BetterHelp Must Pay $7.8 Million for Sharing Sensitive Data, FTC Says

Online counseling and mental health services company BetterHelp must stop sharing customer data with advertisers and pay $7.8 million to customers, the Federal Trade Commission said Thursday. The FTC said BetterHelp shared customers’ sensitive health data, including mental health issues, with advertisers including Facebook and Snapchat.

“BetterHelp promises consumers that it will not use or disclose their personal health data except for limited purposes, such as providing counseling services,” the FTC release said. “Despite these promises, BetterHelp uses and discloses consumers’ email addresses, IP addresses, and health query information to Facebook, Snapchat, Criteo, and Pinterest for advertising purposes.”

The FTC’s proposed consent order would require BetterHelp to pay $7.8 million to people who used the service between August 1, 2017, and December 31, 2020. The consent order would also prohibit the company from sharing information of health for advertising purposes and it needs to establish “a comprehensive privacy program,” tell third parties to delete data it has already shared and limit how long it can keep such data on hand .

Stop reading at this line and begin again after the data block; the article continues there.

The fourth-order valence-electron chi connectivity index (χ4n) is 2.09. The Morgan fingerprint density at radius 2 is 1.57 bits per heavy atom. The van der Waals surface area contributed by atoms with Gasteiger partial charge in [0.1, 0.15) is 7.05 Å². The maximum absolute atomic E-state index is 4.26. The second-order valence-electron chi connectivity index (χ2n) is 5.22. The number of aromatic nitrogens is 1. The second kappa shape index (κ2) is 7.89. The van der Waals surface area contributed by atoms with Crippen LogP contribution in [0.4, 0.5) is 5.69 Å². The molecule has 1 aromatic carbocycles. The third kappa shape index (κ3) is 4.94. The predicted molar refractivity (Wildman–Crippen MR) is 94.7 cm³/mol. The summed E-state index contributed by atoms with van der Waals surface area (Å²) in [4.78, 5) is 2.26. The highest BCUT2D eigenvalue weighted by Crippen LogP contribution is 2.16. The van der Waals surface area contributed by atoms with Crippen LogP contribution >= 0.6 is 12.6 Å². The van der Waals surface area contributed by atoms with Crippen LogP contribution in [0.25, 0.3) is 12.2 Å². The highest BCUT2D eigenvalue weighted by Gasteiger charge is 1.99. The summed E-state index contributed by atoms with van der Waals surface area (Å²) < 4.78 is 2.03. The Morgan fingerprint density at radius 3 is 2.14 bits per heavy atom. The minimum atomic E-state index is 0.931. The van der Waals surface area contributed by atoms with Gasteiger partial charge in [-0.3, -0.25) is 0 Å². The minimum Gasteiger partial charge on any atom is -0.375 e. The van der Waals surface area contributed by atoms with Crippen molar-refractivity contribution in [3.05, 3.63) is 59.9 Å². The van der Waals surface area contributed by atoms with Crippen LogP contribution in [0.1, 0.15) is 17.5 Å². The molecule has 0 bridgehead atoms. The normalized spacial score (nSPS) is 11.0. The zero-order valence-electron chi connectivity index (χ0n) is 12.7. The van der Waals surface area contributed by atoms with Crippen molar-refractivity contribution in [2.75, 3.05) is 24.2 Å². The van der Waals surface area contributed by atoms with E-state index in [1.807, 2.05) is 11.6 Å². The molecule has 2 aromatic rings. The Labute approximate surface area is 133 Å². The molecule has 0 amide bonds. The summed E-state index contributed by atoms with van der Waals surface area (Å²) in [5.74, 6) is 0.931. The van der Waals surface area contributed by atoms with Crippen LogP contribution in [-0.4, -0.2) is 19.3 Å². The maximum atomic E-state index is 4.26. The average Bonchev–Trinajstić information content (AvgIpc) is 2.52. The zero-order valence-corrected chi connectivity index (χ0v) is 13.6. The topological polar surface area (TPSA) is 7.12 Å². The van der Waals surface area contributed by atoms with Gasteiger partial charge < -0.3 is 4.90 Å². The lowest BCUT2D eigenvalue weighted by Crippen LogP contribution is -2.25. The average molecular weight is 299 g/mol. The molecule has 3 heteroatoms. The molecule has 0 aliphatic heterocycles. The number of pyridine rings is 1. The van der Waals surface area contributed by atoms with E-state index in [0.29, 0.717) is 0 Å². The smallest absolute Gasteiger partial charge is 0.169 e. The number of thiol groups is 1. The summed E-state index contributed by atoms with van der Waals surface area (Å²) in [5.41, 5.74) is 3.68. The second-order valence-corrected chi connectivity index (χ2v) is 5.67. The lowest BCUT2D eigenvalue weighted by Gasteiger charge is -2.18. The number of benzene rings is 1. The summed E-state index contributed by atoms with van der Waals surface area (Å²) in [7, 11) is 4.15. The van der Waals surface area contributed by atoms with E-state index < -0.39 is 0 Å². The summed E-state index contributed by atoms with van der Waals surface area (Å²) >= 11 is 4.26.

BetterHelp did not respond to a request for comment. In a statement posted on its website, the company said it follows “industry standard” advertising practices. “However, we recognize the FTC’s desire to set new standards for consumer marketing, and we are pleased to resolve this matter with the agency,” the statement read.

BetterHelp said its settlement with the FTC is not an admission of wrongdoing. The company added that it “does not and has never shared” members’ names or clinical data from therapy sessions with third parties.

The proposed consent order will be open to public comment for 30 days before a final decision is reached.

Facebook, Snapchat and Pinterest did not immediately respond to requests for comment. In a statement sent to CNET, Criteo said it “maintains the highest levels of privacy and data security” and that it could not comment on the FTC’s complaint, as it was not named as a defendant.

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